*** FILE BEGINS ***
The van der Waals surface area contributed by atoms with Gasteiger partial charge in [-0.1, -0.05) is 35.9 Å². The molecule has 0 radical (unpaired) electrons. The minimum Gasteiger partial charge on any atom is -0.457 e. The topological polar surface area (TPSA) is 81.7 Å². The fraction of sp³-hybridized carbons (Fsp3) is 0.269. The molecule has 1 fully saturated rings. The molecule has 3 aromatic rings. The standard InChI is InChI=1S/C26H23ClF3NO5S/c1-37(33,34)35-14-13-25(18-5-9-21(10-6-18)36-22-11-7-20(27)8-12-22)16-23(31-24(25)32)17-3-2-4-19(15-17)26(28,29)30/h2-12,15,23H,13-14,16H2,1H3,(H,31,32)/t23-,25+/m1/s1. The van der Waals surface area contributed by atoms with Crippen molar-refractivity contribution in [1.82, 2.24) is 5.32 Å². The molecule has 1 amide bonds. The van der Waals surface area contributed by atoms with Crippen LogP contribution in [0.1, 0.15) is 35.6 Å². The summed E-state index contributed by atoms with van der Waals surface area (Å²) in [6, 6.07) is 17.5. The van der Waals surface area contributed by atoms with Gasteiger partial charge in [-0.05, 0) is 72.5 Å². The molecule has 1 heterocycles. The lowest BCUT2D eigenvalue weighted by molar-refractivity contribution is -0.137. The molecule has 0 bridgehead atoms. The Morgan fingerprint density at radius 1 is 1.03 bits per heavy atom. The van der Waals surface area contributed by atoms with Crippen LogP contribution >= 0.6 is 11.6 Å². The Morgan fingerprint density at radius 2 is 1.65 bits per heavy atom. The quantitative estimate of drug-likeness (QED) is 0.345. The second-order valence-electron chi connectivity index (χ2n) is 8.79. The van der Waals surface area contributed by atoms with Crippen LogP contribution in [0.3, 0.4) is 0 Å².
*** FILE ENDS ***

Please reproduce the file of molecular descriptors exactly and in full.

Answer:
The van der Waals surface area contributed by atoms with Gasteiger partial charge in [-0.1, -0.05) is 35.9 Å². The molecule has 0 radical (unpaired) electrons. The minimum Gasteiger partial charge on any atom is -0.457 e. The topological polar surface area (TPSA) is 81.7 Å². The fraction of sp³-hybridized carbons (Fsp3) is 0.269. The molecule has 1 fully saturated rings. The molecule has 3 aromatic rings. The standard InChI is InChI=1S/C26H23ClF3NO5S/c1-37(33,34)35-14-13-25(18-5-9-21(10-6-18)36-22-11-7-20(27)8-12-22)16-23(31-24(25)32)17-3-2-4-19(15-17)26(28,29)30/h2-12,15,23H,13-14,16H2,1H3,(H,31,32)/t23-,25+/m1/s1. The van der Waals surface area contributed by atoms with Crippen molar-refractivity contribution in [1.82, 2.24) is 5.32 Å². The molecule has 1 amide bonds. The van der Waals surface area contributed by atoms with Crippen LogP contribution in [0.1, 0.15) is 35.6 Å². The summed E-state index contributed by atoms with van der Waals surface area (Å²) in [6, 6.07) is 17.5. The van der Waals surface area contributed by atoms with Gasteiger partial charge in [-0.05, 0) is 72.5 Å². The molecule has 1 heterocycles. The lowest BCUT2D eigenvalue weighted by molar-refractivity contribution is -0.137. The molecule has 0 bridgehead atoms. The Morgan fingerprint density at radius 1 is 1.03 bits per heavy atom. The van der Waals surface area contributed by atoms with Crippen LogP contribution >= 0.6 is 11.6 Å². The Morgan fingerprint density at radius 2 is 1.65 bits per heavy atom. The quantitative estimate of drug-likeness (QED) is 0.345. The second-order valence-electron chi connectivity index (χ2n) is 8.79. The van der Waals surface area contributed by atoms with Crippen LogP contribution in [0.3, 0.4) is 0 Å².